I’ve not post for some time, i was quite bust to set up some CI / metrics tools on a new project.

This raise me some questions / comments.

1) Complexity of the tools

When you read (even in my posts) it’s simple …  I’ve forget a bit the ‘open community’ and in its bad aspects.

Let me illustrate a bit. I am working in a team using mainly Java / Php.

So, using standard tools :

  • Source revision control : svn
  • IDE : eclipse
  • Build : Maven
  • CI : hudson

So, up to now, everything looks fine. I used to use some static code anlysis, in order to know the code quality :

Jdepend, PMD, findbugs, Javancss, cobertura, sonar, Coverity, …

So, nothing really exotic/fancy and most of them are ‘classical’ static code analysis tools.

So,  doing  my ‘Yoda’ show, i’ve encourage the team to use them as soon as possible in their development process so in the IDE.

I’ve plug them in their pom file (maven configuration file), update my hudson installation to have the trend, ….

AND … you know what …. 6 tools,  16 versions needed, because of incompatibility in maven, hudson,  pmd, ….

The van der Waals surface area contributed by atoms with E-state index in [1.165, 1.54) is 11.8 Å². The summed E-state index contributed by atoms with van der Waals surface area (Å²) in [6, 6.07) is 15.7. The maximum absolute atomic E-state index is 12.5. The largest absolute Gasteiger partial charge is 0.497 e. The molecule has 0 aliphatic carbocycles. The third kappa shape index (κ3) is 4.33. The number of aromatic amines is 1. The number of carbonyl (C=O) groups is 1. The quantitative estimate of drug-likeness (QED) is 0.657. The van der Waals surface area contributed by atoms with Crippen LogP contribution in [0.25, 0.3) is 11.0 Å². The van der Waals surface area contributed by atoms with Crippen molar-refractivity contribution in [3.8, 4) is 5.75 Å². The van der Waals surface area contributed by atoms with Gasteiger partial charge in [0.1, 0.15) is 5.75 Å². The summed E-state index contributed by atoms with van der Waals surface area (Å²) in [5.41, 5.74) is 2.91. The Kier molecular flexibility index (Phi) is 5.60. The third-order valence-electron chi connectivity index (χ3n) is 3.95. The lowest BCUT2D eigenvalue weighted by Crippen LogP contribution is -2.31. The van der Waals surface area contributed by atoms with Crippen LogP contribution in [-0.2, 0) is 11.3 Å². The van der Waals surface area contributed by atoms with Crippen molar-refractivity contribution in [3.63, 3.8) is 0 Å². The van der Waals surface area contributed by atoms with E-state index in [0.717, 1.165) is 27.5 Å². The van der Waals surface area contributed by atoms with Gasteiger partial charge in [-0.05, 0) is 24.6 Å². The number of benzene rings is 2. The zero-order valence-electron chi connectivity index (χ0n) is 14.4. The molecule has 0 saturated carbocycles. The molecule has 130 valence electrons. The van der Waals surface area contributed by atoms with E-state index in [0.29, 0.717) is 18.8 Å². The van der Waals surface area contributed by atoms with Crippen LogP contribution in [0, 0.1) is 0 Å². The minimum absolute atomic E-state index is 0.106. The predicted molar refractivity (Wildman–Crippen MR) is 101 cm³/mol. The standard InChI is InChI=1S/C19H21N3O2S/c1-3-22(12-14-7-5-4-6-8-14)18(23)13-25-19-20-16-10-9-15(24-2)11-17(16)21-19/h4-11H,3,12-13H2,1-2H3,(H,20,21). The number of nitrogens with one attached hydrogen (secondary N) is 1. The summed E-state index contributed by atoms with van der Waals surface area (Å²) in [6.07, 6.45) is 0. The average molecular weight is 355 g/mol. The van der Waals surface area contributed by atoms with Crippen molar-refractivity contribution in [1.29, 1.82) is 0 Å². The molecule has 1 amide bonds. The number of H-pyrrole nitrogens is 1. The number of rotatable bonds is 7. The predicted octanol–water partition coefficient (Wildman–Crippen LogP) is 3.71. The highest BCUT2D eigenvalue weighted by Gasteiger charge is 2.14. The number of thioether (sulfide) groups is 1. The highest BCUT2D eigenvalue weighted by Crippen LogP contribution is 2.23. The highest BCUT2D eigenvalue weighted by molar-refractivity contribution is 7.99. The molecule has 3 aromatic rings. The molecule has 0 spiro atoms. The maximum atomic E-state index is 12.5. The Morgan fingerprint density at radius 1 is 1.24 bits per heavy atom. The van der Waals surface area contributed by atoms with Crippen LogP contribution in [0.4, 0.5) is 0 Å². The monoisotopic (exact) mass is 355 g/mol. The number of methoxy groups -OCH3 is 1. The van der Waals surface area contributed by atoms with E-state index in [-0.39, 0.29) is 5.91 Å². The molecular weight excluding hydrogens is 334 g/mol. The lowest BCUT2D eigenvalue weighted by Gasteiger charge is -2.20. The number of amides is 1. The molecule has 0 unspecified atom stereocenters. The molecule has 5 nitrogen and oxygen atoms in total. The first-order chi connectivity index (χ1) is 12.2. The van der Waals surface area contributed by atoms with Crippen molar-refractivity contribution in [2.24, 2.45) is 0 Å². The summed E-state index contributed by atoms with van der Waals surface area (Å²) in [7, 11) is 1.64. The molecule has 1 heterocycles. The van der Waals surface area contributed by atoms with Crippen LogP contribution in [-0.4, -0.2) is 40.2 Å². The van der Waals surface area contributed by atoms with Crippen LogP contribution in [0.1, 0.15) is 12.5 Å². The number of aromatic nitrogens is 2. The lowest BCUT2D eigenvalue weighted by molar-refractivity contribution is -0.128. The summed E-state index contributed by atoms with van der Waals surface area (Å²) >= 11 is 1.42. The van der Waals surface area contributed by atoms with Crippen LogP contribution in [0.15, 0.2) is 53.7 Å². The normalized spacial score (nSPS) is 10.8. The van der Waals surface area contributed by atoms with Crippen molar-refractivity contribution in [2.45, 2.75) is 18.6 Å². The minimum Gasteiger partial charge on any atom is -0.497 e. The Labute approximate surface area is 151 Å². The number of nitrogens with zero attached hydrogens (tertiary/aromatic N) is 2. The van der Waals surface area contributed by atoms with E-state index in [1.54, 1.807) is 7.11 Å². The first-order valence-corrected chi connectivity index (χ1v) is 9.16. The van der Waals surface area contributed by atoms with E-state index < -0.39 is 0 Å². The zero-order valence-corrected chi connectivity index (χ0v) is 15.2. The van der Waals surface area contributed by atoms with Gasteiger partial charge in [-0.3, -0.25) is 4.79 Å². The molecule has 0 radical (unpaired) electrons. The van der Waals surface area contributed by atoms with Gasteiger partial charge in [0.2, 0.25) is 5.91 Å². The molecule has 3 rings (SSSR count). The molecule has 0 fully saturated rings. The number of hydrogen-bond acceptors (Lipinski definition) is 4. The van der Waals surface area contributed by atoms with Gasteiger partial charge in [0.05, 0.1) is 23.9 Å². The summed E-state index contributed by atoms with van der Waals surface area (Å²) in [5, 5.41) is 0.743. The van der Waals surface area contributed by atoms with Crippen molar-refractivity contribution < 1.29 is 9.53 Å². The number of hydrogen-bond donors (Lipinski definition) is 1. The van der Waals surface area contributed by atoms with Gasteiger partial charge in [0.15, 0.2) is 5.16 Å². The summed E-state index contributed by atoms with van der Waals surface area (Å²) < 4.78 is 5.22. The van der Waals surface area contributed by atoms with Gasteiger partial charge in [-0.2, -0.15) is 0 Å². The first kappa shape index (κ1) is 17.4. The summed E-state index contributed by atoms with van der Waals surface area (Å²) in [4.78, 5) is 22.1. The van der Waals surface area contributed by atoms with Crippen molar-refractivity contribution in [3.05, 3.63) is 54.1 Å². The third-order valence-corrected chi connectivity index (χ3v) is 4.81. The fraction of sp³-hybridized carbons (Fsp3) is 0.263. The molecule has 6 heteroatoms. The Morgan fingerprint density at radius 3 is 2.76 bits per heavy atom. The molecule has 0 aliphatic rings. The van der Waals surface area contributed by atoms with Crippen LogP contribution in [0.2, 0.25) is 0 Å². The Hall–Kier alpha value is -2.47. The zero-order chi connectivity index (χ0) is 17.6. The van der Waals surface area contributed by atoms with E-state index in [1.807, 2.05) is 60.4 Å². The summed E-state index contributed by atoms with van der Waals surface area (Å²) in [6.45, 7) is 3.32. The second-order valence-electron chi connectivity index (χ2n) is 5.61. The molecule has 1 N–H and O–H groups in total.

1 tool , 4 plugin needed …. most of the time just to parse an XML file, or to draw a simple curve with linear data …..

What’s a mess ! where is simplicity ? easy to use ? why coupling a CI tools with build specific plugin ??? why mixing build tools with Source control tools ???

Why not keeping the principle of less coupling to build/CI/static code analysis tools ????

Doing dcode is important, but application design should not be forget.

2) the second point, is some comments : it’s expensive to fix issues …

How can someone justify that fixing an issues at developing time … 5 .. 10 minutes … is more expensive that discovering the issue in production (something like 1$ a minute ? ) , requiring some dev again, some QA, some deployment …..

Of course, the bug may never be seen in production …. for how long ?  Don’t forget the Murphy law : if you can have a problem, you’ll have it !

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